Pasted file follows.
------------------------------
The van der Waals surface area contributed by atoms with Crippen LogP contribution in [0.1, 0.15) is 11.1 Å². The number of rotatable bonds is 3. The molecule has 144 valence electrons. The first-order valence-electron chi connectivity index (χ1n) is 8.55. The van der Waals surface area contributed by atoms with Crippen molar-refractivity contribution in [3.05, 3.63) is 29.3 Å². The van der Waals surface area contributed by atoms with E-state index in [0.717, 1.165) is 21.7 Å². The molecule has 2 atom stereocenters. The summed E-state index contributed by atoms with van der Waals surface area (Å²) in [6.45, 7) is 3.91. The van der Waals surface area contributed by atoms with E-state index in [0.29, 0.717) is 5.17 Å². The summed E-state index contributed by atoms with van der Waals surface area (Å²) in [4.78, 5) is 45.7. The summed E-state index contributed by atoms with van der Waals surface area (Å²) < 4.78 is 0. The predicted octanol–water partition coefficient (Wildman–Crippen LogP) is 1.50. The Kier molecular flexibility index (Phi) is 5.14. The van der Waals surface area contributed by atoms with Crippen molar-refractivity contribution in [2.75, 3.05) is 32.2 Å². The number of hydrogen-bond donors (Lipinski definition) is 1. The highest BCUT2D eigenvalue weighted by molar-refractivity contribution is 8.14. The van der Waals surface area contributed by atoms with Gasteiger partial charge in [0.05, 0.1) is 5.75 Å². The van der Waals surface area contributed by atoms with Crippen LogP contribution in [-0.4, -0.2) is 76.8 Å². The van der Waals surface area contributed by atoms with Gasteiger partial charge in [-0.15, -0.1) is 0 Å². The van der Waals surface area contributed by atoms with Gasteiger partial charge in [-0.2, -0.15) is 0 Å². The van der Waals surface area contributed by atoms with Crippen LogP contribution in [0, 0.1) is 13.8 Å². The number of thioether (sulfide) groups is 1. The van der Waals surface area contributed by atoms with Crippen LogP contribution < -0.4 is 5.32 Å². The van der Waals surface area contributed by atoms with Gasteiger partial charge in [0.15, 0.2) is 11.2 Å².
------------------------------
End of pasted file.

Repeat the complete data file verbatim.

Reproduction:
The van der Waals surface area contributed by atoms with Crippen LogP contribution in [0.1, 0.15) is 11.1 Å². The number of rotatable bonds is 3. The molecule has 144 valence electrons. The first-order valence-electron chi connectivity index (χ1n) is 8.55. The van der Waals surface area contributed by atoms with Crippen molar-refractivity contribution in [3.05, 3.63) is 29.3 Å². The van der Waals surface area contributed by atoms with E-state index in [0.717, 1.165) is 21.7 Å². The molecule has 2 atom stereocenters. The summed E-state index contributed by atoms with van der Waals surface area (Å²) in [6.45, 7) is 3.91. The van der Waals surface area contributed by atoms with E-state index in [0.29, 0.717) is 5.17 Å². The summed E-state index contributed by atoms with van der Waals surface area (Å²) in [4.78, 5) is 45.7. The summed E-state index contributed by atoms with van der Waals surface area (Å²) < 4.78 is 0. The predicted octanol–water partition coefficient (Wildman–Crippen LogP) is 1.50. The Kier molecular flexibility index (Phi) is 5.14. The van der Waals surface area contributed by atoms with Crippen molar-refractivity contribution in [2.75, 3.05) is 32.2 Å². The number of hydrogen-bond donors (Lipinski definition) is 1. The highest BCUT2D eigenvalue weighted by molar-refractivity contribution is 8.14. The van der Waals surface area contributed by atoms with Gasteiger partial charge in [0.05, 0.1) is 5.75 Å². The van der Waals surface area contributed by atoms with Crippen LogP contribution in [-0.4, -0.2) is 76.8 Å². The van der Waals surface area contributed by atoms with Gasteiger partial charge in [-0.15, -0.1) is 0 Å². The van der Waals surface area contributed by atoms with Gasteiger partial charge in [-0.2, -0.15) is 0 Å². The van der Waals surface area contributed by atoms with Crippen LogP contribution in [0, 0.1) is 13.8 Å². The number of thioether (sulfide) groups is 1. The van der Waals surface area contributed by atoms with Crippen LogP contribution < -0.4 is 5.32 Å². The van der Waals surface area contributed by atoms with Gasteiger partial charge in [0.15, 0.2) is 11.2 Å².